We often get spam SMS’s. They are not only annoying, sometimes they can be dangerous too. Attackers often harvest phone numbers of potential victims and send them malicious SMS typically containing a link or a number to call back to. When a user clicks on the link or calls the number provided, he falls prey of the scam. This type of scams are called smishing.
A typical example of smishing will be an SMS like this :
We’re confirming you’ve signed up for our dating service. You will be charged $2/day unless you cancel your order clicking on the link http://somescam.com
If a victim clicks on the link, he may get redirected to a malicious website spreading malware or even he may end up being in a fraudulent website looking identical to some legitimate website and end up compromising sensitive credentials or other personal details.
Smishing is a type of phishing scam in which attackers use SMS or Short Message Service to deceive users. Attackers often use smishing to steal sensitive information from users or to spread malware.
The term “smishing” is derived from two words “SMS” and “phishing”. An SMS is typically used in this type of scams and hence the name.
Some real life examples of Smishing
Amazon Phishing Scam
This smishing scam appeared in January, 2017. In this scam, a victim typically gets an SMS as mentioned below:
Order Confirmation (#101-2341765-1192723)
Order total: 70$
If you did not authorize this purchase, click http://bit.ly/amazon-refund to Cancel and Refund.
As usual the link points to some fraudulent website that looks quite identical to Amazon website and asks for sensitive credentials from the victim. The fake website even asks for entering credit card numbers to the victims. No doubt on providing such sensitive details the victims’s Amazon account as well as financial details get compromised.
However, if you look carefully, you can notice some pointers that indicate the SMS is not legitimate.
It should have been written as $70 and not 70$. A legitimate communication should not have this mistake.
It is unlikely that Amazon will send a link using such URL shortening service.
However, if a user gets any such unexpected text, the best way to deal with it would be not to visit the provided link, but to login in legitimate Amazon website and verify the active orders. The user can also call the Amazon customer care and clarify.
Apple Phishing Scam
This smishing scam appeared in 2016. A victim typically gets an SMS as mentioned below:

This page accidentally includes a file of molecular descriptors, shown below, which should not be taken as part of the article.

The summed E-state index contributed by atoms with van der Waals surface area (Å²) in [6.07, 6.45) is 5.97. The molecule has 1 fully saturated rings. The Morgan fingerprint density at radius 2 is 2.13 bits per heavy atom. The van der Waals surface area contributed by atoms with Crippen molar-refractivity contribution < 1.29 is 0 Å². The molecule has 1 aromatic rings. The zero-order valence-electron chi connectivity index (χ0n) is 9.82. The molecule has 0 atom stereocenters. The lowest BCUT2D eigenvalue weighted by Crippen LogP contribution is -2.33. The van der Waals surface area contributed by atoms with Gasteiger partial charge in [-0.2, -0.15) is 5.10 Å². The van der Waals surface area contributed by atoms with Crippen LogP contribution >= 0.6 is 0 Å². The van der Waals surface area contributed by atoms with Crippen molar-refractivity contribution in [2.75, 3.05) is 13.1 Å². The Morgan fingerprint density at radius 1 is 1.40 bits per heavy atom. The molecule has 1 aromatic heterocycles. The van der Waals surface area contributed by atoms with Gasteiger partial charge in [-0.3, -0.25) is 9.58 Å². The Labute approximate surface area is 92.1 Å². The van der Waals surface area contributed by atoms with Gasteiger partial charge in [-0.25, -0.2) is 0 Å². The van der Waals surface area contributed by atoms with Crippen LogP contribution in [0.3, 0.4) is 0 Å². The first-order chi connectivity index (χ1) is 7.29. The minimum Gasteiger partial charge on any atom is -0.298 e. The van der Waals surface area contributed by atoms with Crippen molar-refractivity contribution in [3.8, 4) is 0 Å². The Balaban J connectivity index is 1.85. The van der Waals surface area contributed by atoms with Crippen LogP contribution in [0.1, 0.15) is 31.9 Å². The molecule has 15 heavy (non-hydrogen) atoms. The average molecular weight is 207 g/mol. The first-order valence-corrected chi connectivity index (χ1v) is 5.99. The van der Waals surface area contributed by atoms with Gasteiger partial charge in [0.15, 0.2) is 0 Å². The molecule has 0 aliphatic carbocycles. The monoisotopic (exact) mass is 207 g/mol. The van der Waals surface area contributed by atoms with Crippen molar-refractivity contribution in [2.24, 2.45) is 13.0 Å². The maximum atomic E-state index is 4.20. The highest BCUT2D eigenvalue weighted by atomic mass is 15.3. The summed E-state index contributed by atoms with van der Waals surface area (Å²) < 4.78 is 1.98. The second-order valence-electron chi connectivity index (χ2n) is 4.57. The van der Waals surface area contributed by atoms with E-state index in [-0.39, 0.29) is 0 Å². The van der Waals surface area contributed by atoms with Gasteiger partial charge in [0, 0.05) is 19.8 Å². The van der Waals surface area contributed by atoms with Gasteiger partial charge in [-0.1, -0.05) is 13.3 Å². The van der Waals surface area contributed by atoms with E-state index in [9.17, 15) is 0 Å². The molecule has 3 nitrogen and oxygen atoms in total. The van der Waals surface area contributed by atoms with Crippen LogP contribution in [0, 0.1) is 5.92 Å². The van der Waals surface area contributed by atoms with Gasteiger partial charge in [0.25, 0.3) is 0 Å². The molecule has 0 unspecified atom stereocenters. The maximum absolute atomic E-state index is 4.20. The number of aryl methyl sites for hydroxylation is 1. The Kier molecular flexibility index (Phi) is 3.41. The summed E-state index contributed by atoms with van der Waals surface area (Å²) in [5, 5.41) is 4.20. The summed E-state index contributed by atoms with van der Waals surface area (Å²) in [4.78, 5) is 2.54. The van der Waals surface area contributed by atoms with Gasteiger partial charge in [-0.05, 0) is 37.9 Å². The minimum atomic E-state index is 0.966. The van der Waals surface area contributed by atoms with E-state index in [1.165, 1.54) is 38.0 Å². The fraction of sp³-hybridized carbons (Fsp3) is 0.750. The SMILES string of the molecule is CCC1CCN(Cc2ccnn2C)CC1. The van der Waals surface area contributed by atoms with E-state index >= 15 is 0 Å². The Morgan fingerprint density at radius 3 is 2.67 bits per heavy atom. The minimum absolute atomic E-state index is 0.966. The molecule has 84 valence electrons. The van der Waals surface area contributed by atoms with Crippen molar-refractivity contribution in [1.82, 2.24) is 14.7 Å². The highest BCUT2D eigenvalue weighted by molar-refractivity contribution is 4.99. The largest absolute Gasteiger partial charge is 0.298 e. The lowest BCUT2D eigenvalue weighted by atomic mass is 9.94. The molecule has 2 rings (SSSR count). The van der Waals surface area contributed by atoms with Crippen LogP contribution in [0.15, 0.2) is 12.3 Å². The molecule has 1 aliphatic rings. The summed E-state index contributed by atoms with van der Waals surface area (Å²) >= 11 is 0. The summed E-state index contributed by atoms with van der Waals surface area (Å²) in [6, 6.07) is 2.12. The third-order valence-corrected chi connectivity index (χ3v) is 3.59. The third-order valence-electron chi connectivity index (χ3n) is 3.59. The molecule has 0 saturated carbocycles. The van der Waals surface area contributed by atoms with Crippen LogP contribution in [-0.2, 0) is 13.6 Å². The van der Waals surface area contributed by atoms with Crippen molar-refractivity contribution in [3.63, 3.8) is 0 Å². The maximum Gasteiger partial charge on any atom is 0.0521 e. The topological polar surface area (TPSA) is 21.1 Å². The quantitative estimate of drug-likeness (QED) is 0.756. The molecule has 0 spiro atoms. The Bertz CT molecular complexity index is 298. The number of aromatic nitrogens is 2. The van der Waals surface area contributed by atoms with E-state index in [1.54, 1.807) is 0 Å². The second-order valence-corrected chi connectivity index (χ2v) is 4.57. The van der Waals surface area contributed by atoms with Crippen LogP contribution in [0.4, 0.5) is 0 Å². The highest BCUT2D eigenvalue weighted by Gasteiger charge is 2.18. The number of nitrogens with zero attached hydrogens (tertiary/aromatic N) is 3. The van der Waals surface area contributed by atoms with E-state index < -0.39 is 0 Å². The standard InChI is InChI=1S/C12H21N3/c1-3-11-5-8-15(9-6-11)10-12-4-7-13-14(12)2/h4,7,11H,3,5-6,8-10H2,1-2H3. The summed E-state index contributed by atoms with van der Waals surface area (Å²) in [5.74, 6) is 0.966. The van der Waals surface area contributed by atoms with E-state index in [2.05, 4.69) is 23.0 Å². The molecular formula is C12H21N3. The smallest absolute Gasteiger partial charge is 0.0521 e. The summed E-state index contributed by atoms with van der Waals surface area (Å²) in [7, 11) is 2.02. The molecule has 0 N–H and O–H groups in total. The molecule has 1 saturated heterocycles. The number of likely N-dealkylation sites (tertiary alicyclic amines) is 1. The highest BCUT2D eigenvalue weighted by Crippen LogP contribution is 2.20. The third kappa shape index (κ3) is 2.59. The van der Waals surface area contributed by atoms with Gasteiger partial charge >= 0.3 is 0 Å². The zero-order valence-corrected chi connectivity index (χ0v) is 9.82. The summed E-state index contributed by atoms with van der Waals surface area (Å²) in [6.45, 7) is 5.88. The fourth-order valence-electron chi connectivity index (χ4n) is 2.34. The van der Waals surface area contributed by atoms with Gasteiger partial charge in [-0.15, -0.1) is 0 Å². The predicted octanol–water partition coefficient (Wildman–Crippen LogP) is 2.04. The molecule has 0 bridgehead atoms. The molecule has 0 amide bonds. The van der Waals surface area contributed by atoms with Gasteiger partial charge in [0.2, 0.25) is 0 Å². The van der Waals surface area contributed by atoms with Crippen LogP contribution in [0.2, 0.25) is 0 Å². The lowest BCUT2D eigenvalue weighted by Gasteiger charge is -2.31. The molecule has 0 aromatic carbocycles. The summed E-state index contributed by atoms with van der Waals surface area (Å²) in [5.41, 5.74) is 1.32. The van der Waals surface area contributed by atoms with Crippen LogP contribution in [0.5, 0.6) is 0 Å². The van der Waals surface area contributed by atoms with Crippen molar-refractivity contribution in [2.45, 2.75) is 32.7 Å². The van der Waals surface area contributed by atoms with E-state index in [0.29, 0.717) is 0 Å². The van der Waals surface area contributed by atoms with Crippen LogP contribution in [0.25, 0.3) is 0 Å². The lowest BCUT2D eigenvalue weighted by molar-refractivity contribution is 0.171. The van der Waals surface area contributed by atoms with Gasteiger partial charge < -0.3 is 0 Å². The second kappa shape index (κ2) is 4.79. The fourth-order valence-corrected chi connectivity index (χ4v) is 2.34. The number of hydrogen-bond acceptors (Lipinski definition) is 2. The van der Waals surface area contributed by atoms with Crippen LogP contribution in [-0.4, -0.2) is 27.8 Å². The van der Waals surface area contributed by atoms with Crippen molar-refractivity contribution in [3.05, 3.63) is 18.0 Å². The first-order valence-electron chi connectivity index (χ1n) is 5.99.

Your Apple ID has been locked for invalid details and is pending termination. Confirm your details at http://somesmishinglink Apple.
In this case also, if a victim clicks on the link, he gets redirected to a fraudulent website which looks identical to legitimate Apple’s website and it asks for sensitive credentials from the victim.
However, if any user gets any such SMS, the best response would be not to visit the link, but to login in the legitimate website of Apple and check whether there is any such notification or to call Apple customer care directly to verify.
Netflix Phishing Scam
This smishing scam also appeared in 2016. The scam mainly targeted Australian Netflix users.
Update your Netflix Account so you can continue enjoying your Netflix service. http://somesmishinglink
This link also points to a fraudulent website looking identical to legitimate Netflix website and asks for sensitive credentials. A user receiving any such SMS, however, should verify the information going to legitimate Netflix website instead of clicking on the link or call customer care of Netflix and report it.
How to prevent Smishing ?
We can always take a couple of steps from our side to protect ourselves in a better way.
Never ever share your financial information via SMS, call or email. A bank will never ask for that to any of its customers.
Do not follow instructions on an SMS sent by an unknown sender. Delete such SMS instantly.
Please be alert to the fact that an SMS claiming to be from your bank may not be genuine.
Do not click on any link of an SMS sent by an unknown sender.
If you get an unexpected SMS asking for providing any sensitive information quickly, be careful. Attackers often use social engineering to create a sense of urgency to the victims and ask for a quick response, so that victims do not get much time to think and reveals all the requested sensitive information instead.
It is always good to block unwanted numbers from sending texts or calls.
If an SMS sent by some unknown sender asks for calling a number, do not do that.
If anything looks suspicious, do your research before responding. Sometimes a simple google search reveals a lot.
Use your common sense and caution and make sure you do not fall victim of identity theft.
Beware of messages that come from numbers that do not look like phone numbers, for example 5000 numbers. These messages are actually sent by email-to-text services. Attackers often use these services to mask their identity.
Never reply to any suspicious messages hurriedly. If your bank is to cancel your credit card, you should be able to call your bank customer care and discuss the matter with them.
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